Published on July 20th, 2018
Space Shuttle Astronaut Lands at St. Luke’s for Extraordinary Care
Terry Hart wasn’t about to let painful degenerative osteoarthritis hold him down, not that very much could hold him down, anyway.
Over a span of five years, Hart underwent joint replacements for both hips, shoulders and finally his knees, and bounced back quickly thanks to St. Luke’s Orthopedic Care and Physical Therapy at St Luke’s Hellertown.
“By the time I finished the surgeries, I felt like I was 10 years younger,” Terry, now 71, said.
“He is instantly one of the more memorable patients I’ve ever taken care of,” said Dr. Patrick Brogle, the St. Luke’s orthopedic surgeon who performed both hip and both knee replacements on Hart. “I haven’t taken care of anyone else who has orbited the world in space.”
Terry may be memorable for undergoing six joint replacements and becoming the literal Six Million Dollar Man, but he is particularly well known as the Lehigh University alumnus who spent seven days in space on the Space Shuttle Challenger in 1984. He also teaches aerospace engineering at his alma mater.
And he’s also known around the Lower Saucon Township community as the man who took photographs from outer space and handed them out to Saucon Valley High School and local businesses with their locations marked, along with an autographed comment.
“How many people have spent time in space,” pondered Dr. Greg Carolan, the St. Luke’s orthopedic surgeon who performed Terry’s should replacement surgery just three months apart. “I initially thought all his joints being replaced may have had something to do with him being in space, but it’s more than likely just a result of an active lifestyle and bad cartilage. The arthritis limited him and he did what he could to remove the obstacles preventing him from doing the things he loved.”
While St. Luke’s has a cut-last philosophy, especially when it comes to joint replacement, Terry’s case proved extraordinary, and required extraordinary care from surgery through physical therapy rehabilitation.
Terry, who retired from the Air National Guard as a Lt. Colonel in 1990, flew more than 3200 hours in high-performance fighter jets during the Vietnam War.
His ability to thrive in cramped-quarters conditions like those in a fighter jet or Space Shuttle helped him develop a steely resolve, and his training as a mechanical engineer enabled him to be creative in solving complex problems.
“He made my job easy,” said Laura Rothermel, PT, DPT, OCS, FAAOMPT, facility director with Physical Therapy at St. Luke’s – Hellertown. “He always wanted to do more, to shoot for the moon, and I had to hold him back. After a joint replacement, there’s a certain tissue healing process you need to let your body go through.”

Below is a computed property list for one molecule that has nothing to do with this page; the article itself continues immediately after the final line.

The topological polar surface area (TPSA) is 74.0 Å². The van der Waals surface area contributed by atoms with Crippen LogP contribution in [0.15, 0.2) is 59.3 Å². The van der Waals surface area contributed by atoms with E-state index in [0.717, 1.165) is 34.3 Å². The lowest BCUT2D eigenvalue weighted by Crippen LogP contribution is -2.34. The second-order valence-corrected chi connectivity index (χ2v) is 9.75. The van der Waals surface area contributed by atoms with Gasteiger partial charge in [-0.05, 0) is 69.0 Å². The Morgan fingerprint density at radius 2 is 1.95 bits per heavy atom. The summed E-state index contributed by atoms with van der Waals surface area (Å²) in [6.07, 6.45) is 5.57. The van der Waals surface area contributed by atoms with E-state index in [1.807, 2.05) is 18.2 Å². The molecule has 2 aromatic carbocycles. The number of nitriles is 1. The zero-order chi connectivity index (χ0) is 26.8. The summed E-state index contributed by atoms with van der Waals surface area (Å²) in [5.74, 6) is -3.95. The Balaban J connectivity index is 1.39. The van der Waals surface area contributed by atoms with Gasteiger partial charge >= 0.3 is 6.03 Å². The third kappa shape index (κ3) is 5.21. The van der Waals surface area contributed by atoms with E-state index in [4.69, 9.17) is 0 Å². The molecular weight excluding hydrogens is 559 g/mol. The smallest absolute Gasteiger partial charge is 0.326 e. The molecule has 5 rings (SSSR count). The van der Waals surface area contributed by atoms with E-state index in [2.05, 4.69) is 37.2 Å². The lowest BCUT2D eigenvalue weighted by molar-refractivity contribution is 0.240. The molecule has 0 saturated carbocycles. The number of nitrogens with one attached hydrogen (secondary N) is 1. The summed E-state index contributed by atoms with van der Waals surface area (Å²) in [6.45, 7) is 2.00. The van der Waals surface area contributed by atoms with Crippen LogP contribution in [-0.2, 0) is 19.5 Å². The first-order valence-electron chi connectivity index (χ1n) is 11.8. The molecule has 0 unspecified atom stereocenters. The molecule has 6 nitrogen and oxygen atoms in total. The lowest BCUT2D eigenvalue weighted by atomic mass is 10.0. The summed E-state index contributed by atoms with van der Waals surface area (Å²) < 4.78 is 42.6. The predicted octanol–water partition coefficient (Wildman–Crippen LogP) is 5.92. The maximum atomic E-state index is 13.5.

Terry formerly loved to golf and ski, and when the pain from his joints forced him to give up those passions, he knew it was time to take action.
“Terry basically did a risk-benefit analysis and chose joint replacements,” Dr. Brogle said. “He was confronted with a problem and came up with a solution.”
Terry said he was spring-loaded for the surgeries despite understanding the risks that the replacements may not have alleviated his pain
Terry’s first joint replacement surgeries involved his hips. Two weeks after undergoing his left hip replacement, Terry was already climbing aboard his John Deere tractor to plow snow.
Two years after his hip surgeries, Dr. Carolan replaced both shoulder joints just three months apart, the first in October, the second during Lehigh’s winter break.
“Having both shoulders done three months apart is a little unusual,” Dr. Carolan said, “but he recovered so quickly from the first one that he wanted to do the other one right away to decrease his down time. He’s a tough dude and he knew what he wanted.”
Terry underwent a double-knee replacement with Dr. Brogle as the final stage in his bionic transformation.
“Physical therapy was the key to getting a speedy recovery,” Terry said. “The hips were not a whole lot of pain, but you do lose a little bit of range of motion, so it’s important for physical therapy to limit the loss of that range of motion so you get back as soon as possible.”
He said the shoulders and knees were more painful during physical therapy, “but it’s a good kind of pain, because before the surgery it was bone-on-bone, and that’s the bad kind of pain.
“St. Luke’s is wonderful and I recommend to people, especially with the situation I was in, to not wait too long to get on board with surgery because it really changes your quality of life,” said Terry, who still works out on Nautilus equipment, cycles for aerobics and takes to the skies as a pilot.
“Most people who go through any of these joint replacements say they waited too long. I think the technology and techniques doctors use today are so much more developed than 20 years ago. When you put it off, that makes your condition one year worse and that much harder for recovery. At my age, it’s nice to get rid of the pain.”